New York, I Love You is a companion to Paris, je t'aime (which I saw at the festival back in 2006). As with Paris, New York I Love You consists of a number of short films, with a variety of directors and actors (some well known, some not), all revolving around love with the city as a backdrop.
The film is still a work-in-progress, so the producers asked that the media not review the movie, so I'll dispense with any detailed discussion. I will say the film looks to be shaping up fine, with a number of touching and funny segments. Very similar thematically to Paris, je t'aime, but with a different feel because of the setting.
Some notes not specifically related to the shorts themselves:
- Producer Emmanuel Benbihy referred to this series of films as the 'Cities of Love Franchise', and this was repeated in the end credits. Personally, that word makes me think of multi-part Hollywood blockbusters, not the sort of experimental and collaborative type of film that this is. It just conjures up the wrong type of image to call it a 'franchise', as accurate as the term may be.
- The film is multicultural, spanning a number of different cultures and nations (Hispanic, Chinese, Indian, Jewish among others), but one group not really represented are African-Americans. Now I don't think that was anything explicitly intentional, but I think it is a missed opportunity, given that these films are as much about the city they take place in as they are about love, and it just feels like there's a bit of a hole.
- This could change in the final release, but it appears this film has dispensed with the conceit of having each short based around a specific neighbourhood in the city. I think even in Paris, je t'aime, the producers said at that Q&A that the concept didn't completely work out in that film either.
Producers Emmanuel Benbihy and Marina Grasic did a Q&A after the film:
- Shanghai and Jerusalem will be the next cities featured in this series of films.
- They choose people for the film based on their enthusiasm for the project. They approached a number of directors, and went with the ones that proposed ideas that were very different, and included some that knew New York and others that didn't.
- There were both insiders and outsiders, and directors from all over (Russia, Japan, China, France, America).
- Some directors came to them with very specific ideas about what they wanted to do, but others fleshed it out as they went along.
- Many were very influenced by their first trip to the city, when they would go to do location scouting, and sometimes they would get final scripts very late in the process.
- They tried keeping the directors apart, but that quickly fell apart. The production facilities in New York have editing rooms on one floor and the production office below, which created a film school-like atmosphere for the directors. Many became friendly with each other and aware of what each was doing, and some were friends beforehand (Attal, Hughes, Ratner) and some had worked together before.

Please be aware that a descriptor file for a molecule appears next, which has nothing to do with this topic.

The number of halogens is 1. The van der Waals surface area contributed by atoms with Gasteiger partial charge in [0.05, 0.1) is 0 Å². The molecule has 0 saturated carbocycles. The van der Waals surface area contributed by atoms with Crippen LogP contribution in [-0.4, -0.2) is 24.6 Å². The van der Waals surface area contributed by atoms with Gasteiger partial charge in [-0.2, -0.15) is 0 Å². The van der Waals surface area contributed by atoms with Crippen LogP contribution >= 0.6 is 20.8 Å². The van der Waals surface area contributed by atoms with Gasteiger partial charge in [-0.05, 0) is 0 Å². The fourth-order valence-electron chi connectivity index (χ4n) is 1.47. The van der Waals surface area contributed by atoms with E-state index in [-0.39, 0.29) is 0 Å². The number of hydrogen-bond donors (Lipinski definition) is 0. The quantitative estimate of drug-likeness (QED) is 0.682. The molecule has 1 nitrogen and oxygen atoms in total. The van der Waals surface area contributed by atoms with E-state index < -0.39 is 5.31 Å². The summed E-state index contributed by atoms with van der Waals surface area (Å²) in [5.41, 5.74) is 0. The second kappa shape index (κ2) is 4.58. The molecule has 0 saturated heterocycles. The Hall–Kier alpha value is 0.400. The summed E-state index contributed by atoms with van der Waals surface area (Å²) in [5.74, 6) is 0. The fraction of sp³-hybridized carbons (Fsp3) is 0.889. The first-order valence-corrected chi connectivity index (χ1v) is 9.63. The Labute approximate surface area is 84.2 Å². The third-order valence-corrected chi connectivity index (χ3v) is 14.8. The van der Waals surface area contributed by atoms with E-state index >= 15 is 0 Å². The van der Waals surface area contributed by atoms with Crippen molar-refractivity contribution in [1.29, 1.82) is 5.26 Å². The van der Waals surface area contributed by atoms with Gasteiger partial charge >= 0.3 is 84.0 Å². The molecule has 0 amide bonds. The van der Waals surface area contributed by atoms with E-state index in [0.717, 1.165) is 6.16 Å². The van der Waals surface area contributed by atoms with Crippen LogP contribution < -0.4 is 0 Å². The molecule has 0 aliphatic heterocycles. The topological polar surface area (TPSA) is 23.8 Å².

- Some of the well-known actors are playing against type, and that was intentional because of the format. Directors involved see it as an opportunity to work in a different country or illustrate their city, actors see it as a chance to work with directors they wouldn't normally. It creates an environment where everyone tries something different and get away from being cataloged for once.
- Hayden Christensen and Rachel Bilson were interested in working with Wen Jiang, and his DP was very well known as well.
- On how many were from New York vs not: Ethan Hawke, Natalie Portman, Scarlett Johansson, Cloris Leachman, Eli Wallach were from New York, a lot of the DP's were from abroad (Pawel Edelman, who works with Roman Polanski; Benoît Debie who has worked with Gaspar Noé, etc.), but the crew was from New York.
- While they were filming, they were also editing, as opposed to doing all principal photography before starting editing. Some editors were specifically chosen by the directors, and there is a separate editor for the transitional pieces.
- Benbihy and Bohnet have been spending the last few months on trying to determine the order of the segments.
- Benbihy was asked if they spoke with directors closely associated with New York, like Woody Allen or Martin Scorsese, and he said they did, but that doesn't necessarily mean they proposed they be part of the project, as the producers also wanted to show New York differently, not the one everyone expects. They discussed the project with them, they were aware of it, but they were all busy anyway.
2009/05/03: Zap2It.com is reporting that Scarlett Johansson's segment, filmed in black-and-white, pretty much without dialog, and featuring Kevin Bacon as he makes his way to Coney Island to eat a hot dog, will not be included in the theatrical release of the film: